LG BL40 New Chocolate review: Chef’s best
Full featured multimedia
The LG BL40 New Chocolate comes with 1GB of onboard storage, expandable via the microSD memory card slot. The LG BL40 file manager appears as the My Stuff item in the menu. It includes separate factory-preset folders, but you can store whatever content you like in them.
File browsing is generally fast, even when the memory card has loads of images on (800+ in our case).
A nice gallery
The LG BL40 New Chocolate offers two gallery modes depending on the handset's orientation. In portrait mode images and videos are displayed in a grid sorted by date, type or name, while in landscape mode you get a nice spatial view.
The landscape 3D gallery has been changed as opposed to the LG Arena. While in the original S-class interface you only had three images visible at a time here they are a lot more with options to change the viewing angle and zoom level. While we really appreciate the UI designers effort, we somehow find the new layout messy and really not practical. Performance-wise it's really ok - it's as fluid as it gets.
Thanks to the multi-touch enabled capacitive touchscreen, you can zoom in on images with the pinching gesture that you may have seen on the iPhone or the HTC Hero.
The opened images also rotate automatically thanks to the built-in accelerometer.
Apart from the standard options in the standard gallery such as rename, delete, print, send and info, there is also a slideshow mode. You can choose the time interval and the display order (shuffle or not). The nice transition effects are random, we couldn't find a dedicated option for choosing a specific one.
The LG New Chocolate music player is accessible from the main menu or through the dedicated key on the side of the phone. You can sort tracks by artist, album, genre and rating. The current track's album art, name, album and artist are expandable in the actual track list, the next and previous tracks still visible at the top and bottom.
There is a huge Shuffle button on the top of the playlist, which is quite comfortable.
Thanks to the built-in accelerometer, the music player automatically switches its orientation from/to landscape mode when you rotate the phone. As you may suspect there is a new look here too: small virtual vinyls are lined up on a rotating dial to display the available albums.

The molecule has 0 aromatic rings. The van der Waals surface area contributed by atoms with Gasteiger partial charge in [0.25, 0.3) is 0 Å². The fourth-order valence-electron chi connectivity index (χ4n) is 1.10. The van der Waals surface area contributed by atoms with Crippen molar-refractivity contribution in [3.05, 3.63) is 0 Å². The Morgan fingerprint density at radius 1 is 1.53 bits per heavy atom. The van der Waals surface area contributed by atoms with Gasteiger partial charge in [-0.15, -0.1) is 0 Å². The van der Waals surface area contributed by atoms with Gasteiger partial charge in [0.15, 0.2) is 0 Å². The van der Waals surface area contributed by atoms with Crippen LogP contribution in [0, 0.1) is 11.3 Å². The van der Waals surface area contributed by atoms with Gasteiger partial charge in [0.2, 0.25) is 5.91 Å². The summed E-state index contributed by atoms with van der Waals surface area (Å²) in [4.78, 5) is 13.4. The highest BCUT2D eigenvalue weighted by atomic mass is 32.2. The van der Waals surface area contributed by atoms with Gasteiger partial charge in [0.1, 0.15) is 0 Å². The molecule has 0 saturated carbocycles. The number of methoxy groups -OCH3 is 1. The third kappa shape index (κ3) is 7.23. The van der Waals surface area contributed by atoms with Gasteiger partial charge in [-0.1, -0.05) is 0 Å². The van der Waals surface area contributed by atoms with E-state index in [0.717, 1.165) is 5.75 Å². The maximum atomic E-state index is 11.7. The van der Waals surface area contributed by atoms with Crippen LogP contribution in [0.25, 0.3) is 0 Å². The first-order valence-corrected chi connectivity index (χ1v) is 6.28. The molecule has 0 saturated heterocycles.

There are tons of equalizer presets (all non-customizable, though) and among them one managed to impress us. It's the highly promoted Dolby for Mobile sound enhancement making the sound richer and more spacious. With all the presets available we're sure you'll find one to suit your needs.
Ready for widescreen action
While the music player hasn't changed much since the Arena or the Crystal, the video player has had a complete overhaul.
When it comes to codec support, we came across an apparent inconsistency. The pre-release unit with very early firmware that we previewed managed to play all the DivX movies we threw at it (including 720p HD video), while XviD video was more of a hit-and-miss affair.
This retail unit in turn refused to handle any HD video or anything higher than D1 resolution. Also, there seem to be an additional software limitation imposed regarding the video bitrate. So having the right resolution is not a guarantee for success. Videos of higher bitrates don't play at all - and we're talking clips that ran just fine on the earlier sample.
Nevertheless, most of the DivX/XviD movies at or below D1 resolution were played just fine, no drops and lags. We particularly liked the 21:9 ones that matched the screen ratio and looked awesome. We definitely recommend you find a few and try them.
There is a quick shortcut to the TV-out settings if you want to play the videos on a bigger screen using the TV-out functionality.
Another interesting feature is the chapter selection. If your video has been divided into chapters, they will appear as small thumbs at the bottom of the player screen.
Dolby Mobile is available on the video player but it's turned off by default. And just so you know, its effect is best appreciated on the headphones.
The video player also has an option to capture frames from the currently playing video or even edit the whole movie. The editor has some features like trimming or video merge, live or custom audio dubbing, add text or image overlay or add a dimming effect. We guess most of those will be best used on videos captured by the LG BL40 itself than on actual movies.